Instytut Historii Sztuki <Posen>   [Hrsg.]
Artium Quaestiones — 21.2010

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http://digi.ub.uni-heidelberg.de/diglit/artium_quaestiones2010/0197
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THE IMAGES OF AYATOLLAH KHOMEINI

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possible to give a credible answer to the ąuestion of how many Iranians
might have seen them. However, it appears that it was a rather limited
group of people of relatively high social status living in big cities and
traveling to the West.34
Another factor which might have intluenced Iranian perception of
Western art is the fact that the transfer of Euro-American artistic con-
cepts was often indirect. Scholars assume that countries such as Cuba
and China might have acted as mediators in relaying Western composi-
tions and subject matters to Iran.32 Although it is impossible to tracę all
aspects of Iranian-Cuban and Iranian-Chinese artistic links (for both
sides paid no attention to documenting them) such relations undeniably
existed.33 In all probability the People's Republic of China was an inter-
mediary that helped to transfer Soviet socialist realism to Iran. Cuba, in
tum, is believed to have mediated in passing artistic Solutions typical to
American pop art. Additionally, both foreign countries might have con-
tributed to popularizing in Iran compositions, poses and gestures which
originated from Christian art - as noted by many scholars, both Soviet
and Cuban visual propaganda borrowed some concepts known from this
kind of religious painting and used them to their own advantage.34
Considering the problem of how the Iranians understood art from the
West, we have to bear in mind that the way they perceived it was strong-
ly intluenced by their indigenous tradition of picture. Unlike Eurameri-
can viewers acquainted with the history of Western art and thinking of it
using categories of linear time, geographical and stylistic divisions, the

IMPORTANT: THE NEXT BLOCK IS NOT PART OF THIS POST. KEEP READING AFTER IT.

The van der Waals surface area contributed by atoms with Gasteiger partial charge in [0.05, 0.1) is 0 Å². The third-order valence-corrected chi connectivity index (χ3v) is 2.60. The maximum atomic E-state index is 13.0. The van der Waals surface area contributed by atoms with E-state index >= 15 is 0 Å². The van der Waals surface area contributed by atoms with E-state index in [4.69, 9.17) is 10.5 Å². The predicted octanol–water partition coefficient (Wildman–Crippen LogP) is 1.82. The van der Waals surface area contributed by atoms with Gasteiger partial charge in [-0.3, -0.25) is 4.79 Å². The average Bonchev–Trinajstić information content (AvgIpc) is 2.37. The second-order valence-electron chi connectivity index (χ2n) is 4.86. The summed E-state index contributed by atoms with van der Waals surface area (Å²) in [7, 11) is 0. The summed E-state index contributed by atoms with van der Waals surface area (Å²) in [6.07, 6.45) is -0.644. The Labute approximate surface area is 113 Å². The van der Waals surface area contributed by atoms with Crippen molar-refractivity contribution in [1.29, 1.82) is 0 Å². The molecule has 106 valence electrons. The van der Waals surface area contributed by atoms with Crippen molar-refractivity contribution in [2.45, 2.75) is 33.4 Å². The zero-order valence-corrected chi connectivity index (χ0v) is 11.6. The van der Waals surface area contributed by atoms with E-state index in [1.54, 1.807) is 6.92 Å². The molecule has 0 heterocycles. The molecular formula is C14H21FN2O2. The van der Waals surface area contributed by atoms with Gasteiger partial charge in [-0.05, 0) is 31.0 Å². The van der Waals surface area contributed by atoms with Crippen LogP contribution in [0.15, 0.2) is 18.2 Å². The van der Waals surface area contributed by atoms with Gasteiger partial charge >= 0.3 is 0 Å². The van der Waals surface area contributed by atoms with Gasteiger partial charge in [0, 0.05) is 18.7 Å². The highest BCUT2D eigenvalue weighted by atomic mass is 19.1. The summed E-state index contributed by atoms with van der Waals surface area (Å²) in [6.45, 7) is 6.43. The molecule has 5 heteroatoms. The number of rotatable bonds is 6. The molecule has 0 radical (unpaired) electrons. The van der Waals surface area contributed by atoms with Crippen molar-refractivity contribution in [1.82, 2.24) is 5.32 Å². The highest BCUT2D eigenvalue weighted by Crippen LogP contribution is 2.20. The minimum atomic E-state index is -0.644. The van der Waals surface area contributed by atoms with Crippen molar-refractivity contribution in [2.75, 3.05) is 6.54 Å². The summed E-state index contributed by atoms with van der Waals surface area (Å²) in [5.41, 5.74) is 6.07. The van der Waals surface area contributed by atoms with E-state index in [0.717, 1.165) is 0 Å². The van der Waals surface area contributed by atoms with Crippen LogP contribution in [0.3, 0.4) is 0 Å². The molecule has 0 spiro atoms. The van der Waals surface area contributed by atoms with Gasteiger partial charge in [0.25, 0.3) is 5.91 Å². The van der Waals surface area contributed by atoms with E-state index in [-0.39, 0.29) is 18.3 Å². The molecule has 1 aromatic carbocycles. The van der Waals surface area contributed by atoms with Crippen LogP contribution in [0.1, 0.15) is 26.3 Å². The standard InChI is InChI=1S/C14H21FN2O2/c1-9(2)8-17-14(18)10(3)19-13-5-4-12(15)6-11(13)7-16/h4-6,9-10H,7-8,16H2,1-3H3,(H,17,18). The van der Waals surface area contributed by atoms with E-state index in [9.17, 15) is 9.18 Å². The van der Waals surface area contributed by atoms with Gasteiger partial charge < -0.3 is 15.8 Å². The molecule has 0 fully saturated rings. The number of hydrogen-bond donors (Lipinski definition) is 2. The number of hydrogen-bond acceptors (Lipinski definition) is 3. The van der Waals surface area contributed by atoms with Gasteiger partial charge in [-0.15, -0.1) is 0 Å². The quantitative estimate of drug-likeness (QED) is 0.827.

Iranians tended to conceive of visual representations through a prism of
subject matters (e.g. a picture featuring the battle of Karbala, an image
Gh. Afkami, op.cit., pp. 416-418.
32 W. Hanaway, op.cit., pp. 32-33.
33 Cuba and China sent their visual propaganda to the Middle East in order to export
the idea of proletarian revolution. Lack of any detailed biographical information does not
allow us to say for surę if any Iranian artists travelled to these two countries or privately
were in touch with Cuban or Chinese artists. On an institutional level, however, they had
a chance to meet each other — for example, during the congresses of the International
Liberation Movements which were held in Tehran sińce 1980 onwards and accompanied
by art exhibitions showing works of artists coming from invited countries. For details see
P. Chelkowski, H. Dabashi, op.cit., pp. 167, 294-297; W. Hanaway, op.cit., p. 32-33.
34 For this problem, see Ch. Lane, 'From Ideology to Political Religiom Recent Devel-
opment in Soviet Beliefs and Rituals in the Patriotic Tradition', in: C. Arvidsson,
L. Blomqvist (eds.), <Sy?n&ois o/* Pozucr.' TPe PsiAeiics o/* Poiiiicai Legiii7naiion in. Ronici
Union, and Fasiern Pnnope Stockholm: Almqvist & Wiksell 1987, pp. 87-97; R. Stites, 'The
Origins of Soviet Ritual Style: Symbol and Festival in the Russian Revolution', in: C. Ar-
vidsson, L. Blomqvist (eds.), op.cit., pp. 23-40; A. Ulf, 'Icons and Soviet Art', in C. Arvids-
son, L. Blomqvist (eds.), op.cit., pp. 141-162.
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